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Field Lab: Keeping Singapore Sustainable
Seated in an air-conditioned auditorium at the National University of Singapore (NUS), students in Prof. Ellen Bassett’s Global Cities/Ordinary Cities class listened to two dynamic presentations from experienced urban planners. Dr. Johannes Widodo and Dr. Limin Hee addressed the history of the island nation, the challenges of improving Singapore’s infrastructure and what it will take for the country to remain a benchmark for sustainable cities around the world. In a country with a growing population and a finite amount of land space, the professors explored what city planners and government officials can do to improve the quality of life for their citizens, nurture a competitive economy and help a sustainable environment continue to bloom.
Although it is referred to as the “City in a Garden,” Singapore hasn’t always been as green and organized as it is today. At the crossroads of many important trade routes, Singapore’s economy began as a port city and a center of maritime commerce. In the 1960s after declaring its independence from the British, it evolved into an industrial city, specializing in labor-intensive manufacturing. In the 1990s, it was reinvented yet again as a high tech city and leader in green technology. Now Singapore prides itself on being a “Smart City,” employing sustainable practices, streamlining public transportation and producing a stable infrastructure.
One of Singapore’s biggest challenges is its restricted space coupled with its growing population. With 5.5 million citizens living on 716.1 km2 of land, it is the third densest country in the world (after Macau & Monaco). These factors together squeeze the land like a balloon, forcing pressure to release in the form of both rapid skyward growth and continual underground expansion. The high population also fills the streets with cars that pollute the air and hamper the city’s day-to-day functioning. In addition, the people of Singapore need to maintain a dependable and safe source of drinking water, food and waste disposal. The challenges are great, but the city planners and government officials are goal oriented and forward-thinking.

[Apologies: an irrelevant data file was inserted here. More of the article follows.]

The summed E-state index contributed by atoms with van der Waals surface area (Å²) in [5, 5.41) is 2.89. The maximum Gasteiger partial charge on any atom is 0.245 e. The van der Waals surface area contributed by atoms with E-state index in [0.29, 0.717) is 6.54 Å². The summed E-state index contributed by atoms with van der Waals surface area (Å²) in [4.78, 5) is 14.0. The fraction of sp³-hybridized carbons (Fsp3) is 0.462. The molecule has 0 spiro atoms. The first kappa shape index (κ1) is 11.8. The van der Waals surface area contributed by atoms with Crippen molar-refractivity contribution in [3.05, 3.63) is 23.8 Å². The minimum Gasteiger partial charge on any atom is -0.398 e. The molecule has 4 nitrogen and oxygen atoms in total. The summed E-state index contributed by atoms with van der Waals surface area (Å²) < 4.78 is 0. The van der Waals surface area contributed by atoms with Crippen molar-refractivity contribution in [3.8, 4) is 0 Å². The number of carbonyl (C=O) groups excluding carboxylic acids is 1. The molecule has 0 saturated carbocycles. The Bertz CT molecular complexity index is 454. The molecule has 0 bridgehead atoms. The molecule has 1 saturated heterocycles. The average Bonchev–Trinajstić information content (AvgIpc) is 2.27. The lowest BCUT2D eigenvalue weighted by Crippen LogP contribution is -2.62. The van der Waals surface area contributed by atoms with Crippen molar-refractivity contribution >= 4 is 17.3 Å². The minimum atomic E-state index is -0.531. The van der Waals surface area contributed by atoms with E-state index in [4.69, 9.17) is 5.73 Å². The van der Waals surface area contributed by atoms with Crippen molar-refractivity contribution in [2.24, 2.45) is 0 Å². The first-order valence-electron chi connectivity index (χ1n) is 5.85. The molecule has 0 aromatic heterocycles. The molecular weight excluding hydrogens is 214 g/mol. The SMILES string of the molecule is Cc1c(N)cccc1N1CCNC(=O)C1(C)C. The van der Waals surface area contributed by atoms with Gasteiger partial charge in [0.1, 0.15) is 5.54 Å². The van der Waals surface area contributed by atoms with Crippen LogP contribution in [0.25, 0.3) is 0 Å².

Singapore is problem-solving both creatively and pragmatically. Some goals that have been made to help offset the undesirable effects of urban density and construction are as follows:
- 80% of buildings will be “green” by 2030
- Improved public transportation will guarantee that 85% of all commuters will arrive at their destination within 60 minutes, encouraging more citizens to use the train and bus systems
- 55% of the nation’s water needs will come from NEWater plants by 2060, up from 30% currently
- Vertical indoor gardens will provide fresh produce
The adoption of green and smart technologies is not only an impressive feat, according to Widodo, but also a necessity:
Singapore is like a bike with two wheels. If we slow down our sustainable endeavors, we will tip over.
Hunter MacWilliams, a lifelong learner who was encouraged by his son – a ’98 SAS alum – to go on a SAS voyage, was impressed to hear of Singapore’s plan for sustainability and to see the results of the plans being executed. “It is one thing to hear about the growth and development of Singapore during lectures on board the MV Explorer,” he said. “But it’s reinforcing to actually experience the growth and to have a Singapore University professor explain the development of the city.”
For Jack Hugh Reynolds, a gap year student who will begin his studies at Oberlin College in the fall, Singapore is a global leader, whose ambition will help raise the bar for what it means to be a sustainable city.
Although [Singapore] is quite small compared to the U.S., I think that by tackling these little problems, it can push the ball down the yard line and encourage others to follow its example.